Michigan’s top environmental regulator is defending Michigan’s new standards for PFAS contamination in water. Those chemicals are linked to serious health problems, including cancer, reproductive health and developmental complications.
MichMash hosts Jake Neher and Cheyna Roth talk with Michigan Department of Environment, Great Lakes, and Energy (EGLE) Director Liesl Clark about a recent lawsuit filed by chemical manufacturing giant 3M, which claims the new, stricter standards were created using a “rushed and invalid regulatory process.”
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“It certainly wasn’t a rushed and invalidated process. It was a methodical process,” says Clark. ”It is important to move with urgency.”
“The governor asked the department about 18 months ago now to take a look at what the next steps [that] were necessary under a statutory structure to put that in place for the state. And it went through the regulatory structure with every checkbox in the appropriate steps,” she continues. ”Is there urgency? Absolutely. Am I proud of the work that we did? I certainly am.”
EGLE calls the new regulations the “nation’s most comprehensive regulations limiting PFAS contamination in drinking water.”
The new regulations limit seven different PFAS chemicals in municipal drinking water. You can find those standards here.
The Environmental Protection Agency (EPA) does not regulate PFAS in drinking water on a federal level. Instead, it has set health advisory levels at 70 parts per trillion.
Environmental groups have criticized that guidance, saying the number is too high to protect people from significant PFAS exposure and lacks regulatory teeth.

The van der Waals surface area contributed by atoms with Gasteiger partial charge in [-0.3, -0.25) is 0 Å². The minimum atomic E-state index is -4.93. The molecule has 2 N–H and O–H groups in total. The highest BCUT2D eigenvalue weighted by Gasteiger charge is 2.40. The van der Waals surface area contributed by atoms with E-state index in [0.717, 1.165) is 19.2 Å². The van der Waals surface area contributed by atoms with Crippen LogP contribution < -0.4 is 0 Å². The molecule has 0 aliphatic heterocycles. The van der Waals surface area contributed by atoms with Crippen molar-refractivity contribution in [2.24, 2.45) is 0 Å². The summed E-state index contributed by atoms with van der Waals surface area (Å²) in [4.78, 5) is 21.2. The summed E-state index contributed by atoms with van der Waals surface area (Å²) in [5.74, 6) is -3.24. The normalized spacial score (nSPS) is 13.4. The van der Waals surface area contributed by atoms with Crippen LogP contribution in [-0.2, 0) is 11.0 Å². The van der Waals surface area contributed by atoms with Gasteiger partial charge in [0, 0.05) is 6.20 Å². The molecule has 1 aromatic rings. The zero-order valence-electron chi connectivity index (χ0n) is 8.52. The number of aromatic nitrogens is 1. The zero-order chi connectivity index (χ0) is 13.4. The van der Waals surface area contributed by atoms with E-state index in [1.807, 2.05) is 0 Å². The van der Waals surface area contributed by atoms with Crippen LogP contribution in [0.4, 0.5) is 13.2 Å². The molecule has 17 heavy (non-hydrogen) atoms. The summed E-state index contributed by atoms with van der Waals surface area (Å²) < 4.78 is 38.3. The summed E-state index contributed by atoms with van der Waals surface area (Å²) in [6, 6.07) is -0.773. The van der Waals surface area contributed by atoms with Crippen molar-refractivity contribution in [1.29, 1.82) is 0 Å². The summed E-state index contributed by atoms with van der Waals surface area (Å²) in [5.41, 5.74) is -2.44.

That has left Michigan with a regulatory gap to fill when it comes to PFAS chemicals.
“That’s one of the reasons why it was important for us — because we take public health seriously — to step out in front of it on our own from a Michigan perspective,” says Clark. ”So we are continuing to work with EPA and trying to understand what steps might they take in the future, and also work with other states.”
“Permits are not about anybody’s opinion. Permits are about what is actually filed with us. And then what is in [the] statute in terms of how do we respond.” —Liesl Clark, Michigan Department of Environment, Great Lakes, and Energy (EGLE)
EGLE has faced criticism from some environmentalists recently for approving permits sought by Enbridge Energy to build a tunnel under the lake bed in the Straits of Mackinac to replace the Canadian company’s controversial Line 5 oil and gas pipeline. Environmentalists generally oppose the project to replace Line 5 in a buried tunnel because they say it represents a significant new investment in fossil fuels, and could allow the current 67-year-old pipeline to continue to operate for years while the tunnel is being constructed. Activists want the pipeline shut down completely, which is what the Whitmer administration is pursuing.
Clark says the decision to approve those permits should not be interpreted as a political position or opinion on the part of her department.
“Those permits were issued based on the statutory constraints that permits are issued under,” says Clark. ”Permits are not about anybody’s opinion, permits are about what is actually filed with us. And then what is in [the] statute in terms of how do we respond. And so that’s the work that we do. It’s fairly cut and dry, frankly, and perhaps maybe even a little bit boring from some respects.”
“Our role, really, was looking at the wetlands and the water discharge. We are agnostic as to why the permits are being sought. That’s not a question that we can ask, if that makes sense, based on statute,” she continues.